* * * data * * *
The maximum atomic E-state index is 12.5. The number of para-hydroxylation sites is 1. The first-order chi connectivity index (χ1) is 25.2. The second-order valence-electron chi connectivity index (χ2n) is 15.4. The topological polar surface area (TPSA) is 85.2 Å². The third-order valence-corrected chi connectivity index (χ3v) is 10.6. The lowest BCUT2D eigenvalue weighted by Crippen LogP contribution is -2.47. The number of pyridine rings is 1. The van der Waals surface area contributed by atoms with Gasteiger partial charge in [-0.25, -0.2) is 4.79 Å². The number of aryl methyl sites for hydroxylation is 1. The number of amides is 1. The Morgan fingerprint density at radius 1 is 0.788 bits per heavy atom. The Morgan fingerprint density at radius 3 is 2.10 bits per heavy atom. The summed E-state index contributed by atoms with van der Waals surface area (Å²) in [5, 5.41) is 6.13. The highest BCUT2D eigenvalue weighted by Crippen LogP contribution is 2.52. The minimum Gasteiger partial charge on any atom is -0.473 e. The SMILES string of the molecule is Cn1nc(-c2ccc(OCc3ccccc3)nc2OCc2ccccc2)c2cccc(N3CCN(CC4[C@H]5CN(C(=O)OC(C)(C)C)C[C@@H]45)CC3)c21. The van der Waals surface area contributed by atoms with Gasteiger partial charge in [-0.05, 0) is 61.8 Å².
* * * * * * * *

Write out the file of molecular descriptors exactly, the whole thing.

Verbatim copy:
The maximum atomic E-state index is 12.5. The number of para-hydroxylation sites is 1. The first-order chi connectivity index (χ1) is 25.2. The second-order valence-electron chi connectivity index (χ2n) is 15.4. The topological polar surface area (TPSA) is 85.2 Å². The third-order valence-corrected chi connectivity index (χ3v) is 10.6. The lowest BCUT2D eigenvalue weighted by Crippen LogP contribution is -2.47. The number of pyridine rings is 1. The van der Waals surface area contributed by atoms with Gasteiger partial charge in [-0.25, -0.2) is 4.79 Å². The number of aryl methyl sites for hydroxylation is 1. The number of amides is 1. The Morgan fingerprint density at radius 1 is 0.788 bits per heavy atom. The Morgan fingerprint density at radius 3 is 2.10 bits per heavy atom. The summed E-state index contributed by atoms with van der Waals surface area (Å²) in [5, 5.41) is 6.13. The highest BCUT2D eigenvalue weighted by Crippen LogP contribution is 2.52. The minimum Gasteiger partial charge on any atom is -0.473 e. The SMILES string of the molecule is Cn1nc(-c2ccc(OCc3ccccc3)nc2OCc2ccccc2)c2cccc(N3CCN(CC4[C@H]5CN(C(=O)OC(C)(C)C)C[C@@H]45)CC3)c21. The van der Waals surface area contributed by atoms with Gasteiger partial charge in [-0.05, 0) is 61.8 Å².